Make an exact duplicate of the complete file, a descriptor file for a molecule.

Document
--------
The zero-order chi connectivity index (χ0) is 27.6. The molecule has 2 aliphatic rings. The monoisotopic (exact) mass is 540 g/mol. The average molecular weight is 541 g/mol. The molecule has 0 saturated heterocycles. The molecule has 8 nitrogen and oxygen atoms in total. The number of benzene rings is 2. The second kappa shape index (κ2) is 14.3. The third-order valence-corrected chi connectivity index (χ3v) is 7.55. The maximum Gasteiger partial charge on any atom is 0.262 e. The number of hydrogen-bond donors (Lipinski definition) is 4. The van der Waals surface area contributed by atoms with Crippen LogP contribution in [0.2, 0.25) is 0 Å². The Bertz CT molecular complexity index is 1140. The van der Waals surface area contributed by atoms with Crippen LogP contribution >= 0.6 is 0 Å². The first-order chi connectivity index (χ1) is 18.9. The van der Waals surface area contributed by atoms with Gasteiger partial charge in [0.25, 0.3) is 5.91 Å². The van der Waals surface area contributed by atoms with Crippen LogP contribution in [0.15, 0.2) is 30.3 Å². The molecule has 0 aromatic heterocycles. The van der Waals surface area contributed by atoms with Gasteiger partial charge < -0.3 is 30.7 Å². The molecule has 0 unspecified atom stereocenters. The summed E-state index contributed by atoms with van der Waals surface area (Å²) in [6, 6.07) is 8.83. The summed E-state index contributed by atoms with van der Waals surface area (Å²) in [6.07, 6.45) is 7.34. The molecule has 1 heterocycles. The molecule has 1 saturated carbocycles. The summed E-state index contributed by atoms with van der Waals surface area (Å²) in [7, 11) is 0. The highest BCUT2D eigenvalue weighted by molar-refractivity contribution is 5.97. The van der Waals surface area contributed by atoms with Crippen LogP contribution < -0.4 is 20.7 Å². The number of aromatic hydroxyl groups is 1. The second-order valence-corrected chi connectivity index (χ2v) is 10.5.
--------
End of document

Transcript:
The zero-order chi connectivity index (χ0) is 27.6. The molecule has 2 aliphatic rings. The monoisotopic (exact) mass is 540 g/mol. The average molecular weight is 541 g/mol. The molecule has 0 saturated heterocycles. The molecule has 8 nitrogen and oxygen atoms in total. The number of benzene rings is 2. The second kappa shape index (κ2) is 14.3. The third-order valence-corrected chi connectivity index (χ3v) is 7.55. The maximum Gasteiger partial charge on any atom is 0.262 e. The number of hydrogen-bond donors (Lipinski definition) is 4. The van der Waals surface area contributed by atoms with Crippen LogP contribution in [0.2, 0.25) is 0 Å². The Bertz CT molecular complexity index is 1140. The van der Waals surface area contributed by atoms with Crippen LogP contribution >= 0.6 is 0 Å². The first-order chi connectivity index (χ1) is 18.9. The van der Waals surface area contributed by atoms with Gasteiger partial charge in [0.25, 0.3) is 5.91 Å². The van der Waals surface area contributed by atoms with Crippen LogP contribution in [0.15, 0.2) is 30.3 Å². The molecule has 0 aromatic heterocycles. The van der Waals surface area contributed by atoms with Gasteiger partial charge < -0.3 is 30.7 Å². The molecule has 0 unspecified atom stereocenters. The summed E-state index contributed by atoms with van der Waals surface area (Å²) in [6, 6.07) is 8.83. The summed E-state index contributed by atoms with van der Waals surface area (Å²) in [6.07, 6.45) is 7.34. The molecule has 1 heterocycles. The molecule has 1 saturated carbocycles. The summed E-state index contributed by atoms with van der Waals surface area (Å²) in [7, 11) is 0. The highest BCUT2D eigenvalue weighted by molar-refractivity contribution is 5.97. The van der Waals surface area contributed by atoms with Crippen LogP contribution < -0.4 is 20.7 Å². The number of aromatic hydroxyl groups is 1. The second-order valence-corrected chi connectivity index (χ2v) is 10.5.